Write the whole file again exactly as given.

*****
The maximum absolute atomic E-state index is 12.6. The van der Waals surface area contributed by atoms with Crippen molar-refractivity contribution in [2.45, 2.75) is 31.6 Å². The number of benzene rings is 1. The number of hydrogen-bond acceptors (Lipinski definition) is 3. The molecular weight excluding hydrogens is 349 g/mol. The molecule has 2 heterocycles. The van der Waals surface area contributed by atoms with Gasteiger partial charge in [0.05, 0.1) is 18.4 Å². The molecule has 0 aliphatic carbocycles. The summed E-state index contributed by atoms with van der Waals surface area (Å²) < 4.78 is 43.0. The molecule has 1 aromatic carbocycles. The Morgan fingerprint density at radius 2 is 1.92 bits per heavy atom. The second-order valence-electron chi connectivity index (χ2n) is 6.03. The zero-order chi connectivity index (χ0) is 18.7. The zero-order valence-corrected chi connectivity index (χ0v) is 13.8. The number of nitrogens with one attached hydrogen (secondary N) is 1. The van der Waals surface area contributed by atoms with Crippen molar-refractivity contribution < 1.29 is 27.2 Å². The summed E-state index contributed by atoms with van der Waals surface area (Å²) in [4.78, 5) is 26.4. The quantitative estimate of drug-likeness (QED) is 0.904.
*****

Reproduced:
The maximum absolute atomic E-state index is 12.6. The van der Waals surface area contributed by atoms with Crippen molar-refractivity contribution in [2.45, 2.75) is 31.6 Å². The number of benzene rings is 1. The number of hydrogen-bond acceptors (Lipinski definition) is 3. The molecular weight excluding hydrogens is 349 g/mol. The molecule has 2 heterocycles. The van der Waals surface area contributed by atoms with Gasteiger partial charge in [0.05, 0.1) is 18.4 Å². The molecule has 0 aliphatic carbocycles. The summed E-state index contributed by atoms with van der Waals surface area (Å²) < 4.78 is 43.0. The molecule has 1 aromatic carbocycles. The Morgan fingerprint density at radius 2 is 1.92 bits per heavy atom. The second-order valence-electron chi connectivity index (χ2n) is 6.03. The zero-order chi connectivity index (χ0) is 18.7. The zero-order valence-corrected chi connectivity index (χ0v) is 13.8. The number of nitrogens with one attached hydrogen (secondary N) is 1. The van der Waals surface area contributed by atoms with Crippen molar-refractivity contribution < 1.29 is 27.2 Å². The summed E-state index contributed by atoms with van der Waals surface area (Å²) in [4.78, 5) is 26.4. The quantitative estimate of drug-likeness (QED) is 0.904.